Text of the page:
A utility class to generate x509 certificates and signing requests, based on OpenSSL demo code, for iPhone and Mac
C++ Objective-C
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TISSLCertificateMaker
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README.markdown

README.markdown

#TISSLCertificateMaker A utility class to generate x509 certificates and signing requests, based on OpenSSL demo code
(http://cvs.openssl.org/dir?d=openssl/demos/x509)

Tim Isted
http://www.timisted.net
Twitter: @timisted

##License TISSLCertificateMaker is offered under the MIT license.

##Summary TISSLCertificateMaker is an Objective-C class based around the demo source code from OpenSSL.

It generates x509 private keys and certificates, as well as certificate signing requests (CSRs).

To use TISSLCertificateMaker, you'll need to create an instance, and provide the country code, organization name, and server name for the certificate. Use one of the factory methods to avoid having to set the properties individually. The default is to provide a 1024-bit certificate, although you can specify a different number if you wish.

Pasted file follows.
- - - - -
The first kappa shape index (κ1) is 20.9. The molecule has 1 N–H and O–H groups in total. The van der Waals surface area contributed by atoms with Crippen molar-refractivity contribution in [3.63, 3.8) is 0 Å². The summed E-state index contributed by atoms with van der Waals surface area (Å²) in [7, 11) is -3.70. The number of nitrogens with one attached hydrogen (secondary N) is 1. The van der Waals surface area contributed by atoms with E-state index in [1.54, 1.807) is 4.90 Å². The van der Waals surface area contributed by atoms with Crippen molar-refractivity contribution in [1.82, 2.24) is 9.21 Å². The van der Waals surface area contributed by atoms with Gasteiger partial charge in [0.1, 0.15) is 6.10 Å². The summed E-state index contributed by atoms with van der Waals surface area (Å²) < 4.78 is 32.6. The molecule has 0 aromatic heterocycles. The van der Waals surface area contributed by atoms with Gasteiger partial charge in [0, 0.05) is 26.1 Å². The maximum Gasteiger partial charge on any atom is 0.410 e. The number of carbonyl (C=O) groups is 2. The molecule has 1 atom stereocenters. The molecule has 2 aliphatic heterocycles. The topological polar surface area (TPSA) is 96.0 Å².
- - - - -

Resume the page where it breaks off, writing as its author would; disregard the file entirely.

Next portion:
##Basic Usage Copy all the files in the TISSLCertificateMaker directory (including those inside the openssl directory) into your project.

Create an instance of TISSLCertificateMaker, and provide the relevant info: TISSLCertificateMaker *certMaker = [TISSLCertificateMaker sslCertificateWithCountryCode:@"GB" organization:@"Acme SSL Certificate Requirers for Global Domination, Inc" server:@"www.example.com"];

Call the relevant generation method to create the certificate or request: BOOL success = [certMaker generateCertificateAndCertificateRequest]; This will return YES if generation was successful, otherwise NO to indicate that one of the operations failed. If one or more operations failed, access the mostRecentError NSError property to find out what happened (NSError generation has not been properly tested yet, sorry).

If generation was successful, you can access the raw data using the relevant property. There are also convenience accessors which return autoreleased NSString objects, initialized with the data.

##OpenSSL Linked Libraries and Binaries ###Mac On the Mac, you'll need to link in the libcrypto.dylib and libssl.dylib dynamic libraries.

###iPhone The iPhone SDK doesn't include the OpenSSL libraries, so you'll need to include the relevant binaries in your project; these are included with the iPhone example. Use the arm variants for iPhone OS device targets and i386 for the iPhone Simulator. The sample iPhone application uses two separate targets to differentiate between the libraries to include.

##Included Examples Sample Mac and iPhone examples are included.

##To Do List

  • Refactoring of internal certificate generation, currently using code verbatim from openssl demos.
  • Check that NSError generation works